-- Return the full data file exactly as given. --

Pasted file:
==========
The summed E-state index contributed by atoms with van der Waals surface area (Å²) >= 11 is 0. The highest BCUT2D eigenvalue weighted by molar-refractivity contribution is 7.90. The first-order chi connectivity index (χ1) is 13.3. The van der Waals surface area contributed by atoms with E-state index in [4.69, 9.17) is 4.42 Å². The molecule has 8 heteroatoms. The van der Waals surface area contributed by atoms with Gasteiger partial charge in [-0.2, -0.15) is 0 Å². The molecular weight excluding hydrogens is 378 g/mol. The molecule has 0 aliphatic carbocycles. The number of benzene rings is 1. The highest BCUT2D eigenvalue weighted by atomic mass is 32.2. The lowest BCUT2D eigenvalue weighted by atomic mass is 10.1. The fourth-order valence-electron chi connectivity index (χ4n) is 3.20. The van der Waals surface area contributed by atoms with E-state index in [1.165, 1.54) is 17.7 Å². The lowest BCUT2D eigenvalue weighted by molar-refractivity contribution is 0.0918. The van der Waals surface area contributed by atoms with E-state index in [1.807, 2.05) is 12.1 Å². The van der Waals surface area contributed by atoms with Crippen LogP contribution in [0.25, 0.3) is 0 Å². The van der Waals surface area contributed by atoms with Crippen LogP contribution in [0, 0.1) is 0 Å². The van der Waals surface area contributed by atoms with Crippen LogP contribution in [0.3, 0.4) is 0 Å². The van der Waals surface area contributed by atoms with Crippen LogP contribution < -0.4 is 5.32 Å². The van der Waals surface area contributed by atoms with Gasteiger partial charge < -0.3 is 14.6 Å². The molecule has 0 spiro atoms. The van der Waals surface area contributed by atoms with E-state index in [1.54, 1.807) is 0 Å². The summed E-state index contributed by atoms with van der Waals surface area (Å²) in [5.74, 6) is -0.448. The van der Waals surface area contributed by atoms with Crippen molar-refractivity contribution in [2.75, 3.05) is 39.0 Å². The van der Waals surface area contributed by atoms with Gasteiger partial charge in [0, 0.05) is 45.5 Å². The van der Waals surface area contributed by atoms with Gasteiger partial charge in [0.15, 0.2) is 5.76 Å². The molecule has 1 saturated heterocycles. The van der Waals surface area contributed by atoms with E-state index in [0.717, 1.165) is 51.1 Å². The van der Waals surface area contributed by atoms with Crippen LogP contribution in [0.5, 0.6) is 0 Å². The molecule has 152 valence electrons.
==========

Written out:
The summed E-state index contributed by atoms with van der Waals surface area (Å²) >= 11 is 0. The highest BCUT2D eigenvalue weighted by molar-refractivity contribution is 7.90. The first-order chi connectivity index (χ1) is 13.3. The van der Waals surface area contributed by atoms with E-state index in [4.69, 9.17) is 4.42 Å². The molecule has 8 heteroatoms. The van der Waals surface area contributed by atoms with Gasteiger partial charge in [-0.2, -0.15) is 0 Å². The molecular weight excluding hydrogens is 378 g/mol. The molecule has 0 aliphatic carbocycles. The number of benzene rings is 1. The highest BCUT2D eigenvalue weighted by atomic mass is 32.2. The lowest BCUT2D eigenvalue weighted by atomic mass is 10.1. The fourth-order valence-electron chi connectivity index (χ4n) is 3.20. The van der Waals surface area contributed by atoms with E-state index in [1.165, 1.54) is 17.7 Å². The lowest BCUT2D eigenvalue weighted by molar-refractivity contribution is 0.0918. The van der Waals surface area contributed by atoms with E-state index in [1.807, 2.05) is 12.1 Å². The van der Waals surface area contributed by atoms with Crippen LogP contribution in [0.25, 0.3) is 0 Å². The van der Waals surface area contributed by atoms with Crippen LogP contribution in [0, 0.1) is 0 Å². The van der Waals surface area contributed by atoms with Crippen LogP contribution in [0.3, 0.4) is 0 Å². The van der Waals surface area contributed by atoms with Crippen LogP contribution < -0.4 is 5.32 Å². The van der Waals surface area contributed by atoms with Gasteiger partial charge < -0.3 is 14.6 Å². The molecule has 0 spiro atoms. The van der Waals surface area contributed by atoms with E-state index in [1.54, 1.807) is 0 Å². The summed E-state index contributed by atoms with van der Waals surface area (Å²) in [5.74, 6) is -0.448. The van der Waals surface area contributed by atoms with Crippen molar-refractivity contribution in [2.75, 3.05) is 39.0 Å². The van der Waals surface area contributed by atoms with Gasteiger partial charge in [0, 0.05) is 45.5 Å². The van der Waals surface area contributed by atoms with Gasteiger partial charge in [0.15, 0.2) is 5.76 Å². The molecule has 1 saturated heterocycles. The van der Waals surface area contributed by atoms with E-state index in [0.717, 1.165) is 51.1 Å². The van der Waals surface area contributed by atoms with Crippen LogP contribution in [0.5, 0.6) is 0 Å². The molecule has 152 valence electrons.